Saint-Paul-de-Mausole seen below, lies just outside of Saint-Rémy-de-Provence, about one hour southwest of Sablet. Mentioned on several occasions by Nostradamus, who was born nearby and knew it as a Franciscan convent, it was originally an Augustinian priory dating from the 12th century, and converted into an asylum in the 19th century.
A well-preserved set of Roman ruins known as les Antiques, the most beautiful of which is le Mausolee, adjoins the property, and forms part of the ancient Graeco-Roman city of Glanum. The asylum is located in an area of cornfields, vineyards and olive trees.
|Exterior grounds near the entrance to Saint-Paul-de-Mausole asylum|
Vincent Van Gogh arrived on May 8, 1889 at Saint-Paul-de-Mausole in Saint-Rémy-de-Provence after an incident in which he cut off his ear, to voluntarily commit himself to the asylum and remained there for just over a year until May 16, 1890.
He had suffered a series of severe breakdowns since December 1888 and believed he should be institutionalized for his own sake and that of others.
|Statue of Vincent van Gogh by sculptor Gabriël Sterk near entrance to Saint-Paul-de-Mausole asylum|
|Cloister Corridor with arcades of twinned columns|
The main building at Saint-Paul-de-Mausole is centered around its lovely Romanesque cloisters (pictured below) lined with rambling roses and lavishly planted with begonias and other flowers. Part of the Saint-Paul complex remains a psychiatric institution and still accepts patients (female only).
|Stairway lined with paintings to Van Gogh's room on upper floor|
|Corridor leading to Van Gogh's room|
Vincent van Gogh's bedroom (pictured below) was sparsely furnished with an austere single bed, easel, wooden chair, desk, battered leather bag and a barred window looking out on to a kitchen garden and wheat fields which he painted 15 times.
|Vincent van Gogh's bedroom at Saint-Paul-de-Mausole asylum|
|Vincent van Gogh's studio which adjoined his bedroom|
Vincent van Gogh's treatment at Saint-Paul-de-Mausole was rudimentary – limited to two-hourly baths twice a week, a frugal diet and managing to stop his intake of alcohol, coffee and self-harming consumption of turpentine and paint.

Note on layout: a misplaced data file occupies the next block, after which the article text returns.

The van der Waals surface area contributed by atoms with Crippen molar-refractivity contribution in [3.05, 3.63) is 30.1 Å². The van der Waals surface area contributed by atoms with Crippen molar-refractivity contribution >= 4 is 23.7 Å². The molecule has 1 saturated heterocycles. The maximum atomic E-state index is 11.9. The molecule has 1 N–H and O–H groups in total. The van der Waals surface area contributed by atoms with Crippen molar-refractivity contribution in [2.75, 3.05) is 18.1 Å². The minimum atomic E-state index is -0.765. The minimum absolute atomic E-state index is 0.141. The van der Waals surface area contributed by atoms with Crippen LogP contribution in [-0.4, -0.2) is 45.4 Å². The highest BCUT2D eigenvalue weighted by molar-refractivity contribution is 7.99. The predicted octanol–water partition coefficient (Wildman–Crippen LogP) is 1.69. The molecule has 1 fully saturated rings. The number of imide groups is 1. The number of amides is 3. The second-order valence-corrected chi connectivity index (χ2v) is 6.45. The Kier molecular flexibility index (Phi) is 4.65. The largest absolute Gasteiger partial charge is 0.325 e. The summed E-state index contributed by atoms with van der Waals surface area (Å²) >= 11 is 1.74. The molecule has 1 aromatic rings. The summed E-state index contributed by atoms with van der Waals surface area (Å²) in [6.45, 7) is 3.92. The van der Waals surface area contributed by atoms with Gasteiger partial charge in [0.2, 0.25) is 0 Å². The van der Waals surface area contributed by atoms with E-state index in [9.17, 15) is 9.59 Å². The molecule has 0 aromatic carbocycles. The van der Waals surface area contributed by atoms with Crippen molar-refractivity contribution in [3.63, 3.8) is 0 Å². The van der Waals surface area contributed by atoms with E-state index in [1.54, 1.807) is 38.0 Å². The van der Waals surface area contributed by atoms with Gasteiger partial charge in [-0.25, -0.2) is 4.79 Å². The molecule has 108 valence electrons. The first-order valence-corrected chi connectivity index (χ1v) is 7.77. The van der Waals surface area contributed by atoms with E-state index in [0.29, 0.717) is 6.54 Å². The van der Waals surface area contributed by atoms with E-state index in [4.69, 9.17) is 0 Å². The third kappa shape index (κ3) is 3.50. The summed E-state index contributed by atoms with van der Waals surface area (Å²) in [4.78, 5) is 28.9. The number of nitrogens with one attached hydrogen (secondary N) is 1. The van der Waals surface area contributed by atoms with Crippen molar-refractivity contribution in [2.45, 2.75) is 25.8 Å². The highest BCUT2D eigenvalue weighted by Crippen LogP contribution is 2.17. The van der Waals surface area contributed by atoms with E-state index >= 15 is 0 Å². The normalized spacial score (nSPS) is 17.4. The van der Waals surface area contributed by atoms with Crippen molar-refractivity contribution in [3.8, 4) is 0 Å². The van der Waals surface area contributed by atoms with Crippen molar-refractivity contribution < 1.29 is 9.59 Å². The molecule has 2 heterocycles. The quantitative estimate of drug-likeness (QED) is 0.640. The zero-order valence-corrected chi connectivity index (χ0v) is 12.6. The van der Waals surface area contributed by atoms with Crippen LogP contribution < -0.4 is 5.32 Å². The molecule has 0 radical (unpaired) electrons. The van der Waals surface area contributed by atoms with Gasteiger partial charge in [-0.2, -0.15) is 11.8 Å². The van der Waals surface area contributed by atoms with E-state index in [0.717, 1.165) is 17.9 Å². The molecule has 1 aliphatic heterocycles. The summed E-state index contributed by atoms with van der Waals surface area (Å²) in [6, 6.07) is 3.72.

|Tubroom at Saint-Paul-de-Mausole asylum|
Bedroom in Arles (seen below) is the title given to each of three similar paintings by Vincent van Gogh. Van Gogh's own title for this painting was simply The Bedroom. There are three authentic versions described in his letters, easily discernible from one another by the pictures on the wall to the right.
The painting depicts Van Gogh's bedroom at 2, Place Lamartine in Arles, known as the Yellow House. The door to the right opened on to the upper floor and the staircase; the door to the left was that of the guest room he held prepared for a friend; the window in the front wall looked on to Place Lamartine and its public gardens.
|Bedroom in Arles|
He was initially confined to the immediate asylum grounds and painted (without the bars) the world he saw from his room. After a few weeks being there, he was granted permission to work outside the asylum and ventured into the countryside to paint. He was productive and sent most of his work to his brother Theo.
As you stroll around the garden seen below, you can view more than 20 large-scale reproductions of Vincent van Gogh’s most famous paintings on the site where they were created.
|View from Vincent van Gogh's window|
During his time at Saint-Paul-de-Mausole, he finished over 150 drawings and 143 paintings of his surroundings over all four seasons of the year. They include some of his best known works such as Irises, Wheat Field with Cypresses, The Siesta and The Starry Night.
|View over lavender field toward Saint-Paul-de-Mausole asylum|
Vincent van Gogh seemed for a while to be recovering, but he suffered a relapse in early 1890 and in May 1890, moved north to Auvers sur Oise to be near his brother, Theo, and a new physician, Dr. Paul Gachet. Only two months later, on 29 July 1890, Vincent van Gogh took his own life at the age of 37.
|Iris field outside Vincent van Gogh's room at Saint-Paul-de-Mausole asylum|
During his lifetime Vincent van Gogh was never famous as a painter and struggled to make a living as an artist. He only sold one painting during his lifetime, "The Red Vineyard". This painting sold in Brussels for 400 Francs a few months before his death (about $1800 in 2011) to the impressionist painter and heiress Anna Boch.
Since his death, he has become one of the most famous painters in the world. Van Gogh’s paintings have captured the minds and hearts of millions of art lovers. Seven of his paintings are among the highest priced sales on record and alone sold for over 730 million current dollars.
|Flower carving on wall of Cloister|
There are no original works by Vincent van Gogh to be seen at Saint-Paul-de-Mausole. But you will find plenty of reproductions and, as a nice extra to the visit, you can take a self-guided walk from Saint-Paul to Saint-Rémy-de-Provence. The route is peppered with 21 illustrated panels, with short explanations in English and French comparing Vincent van Gogh's visions directly with the real landscapes that inspired him.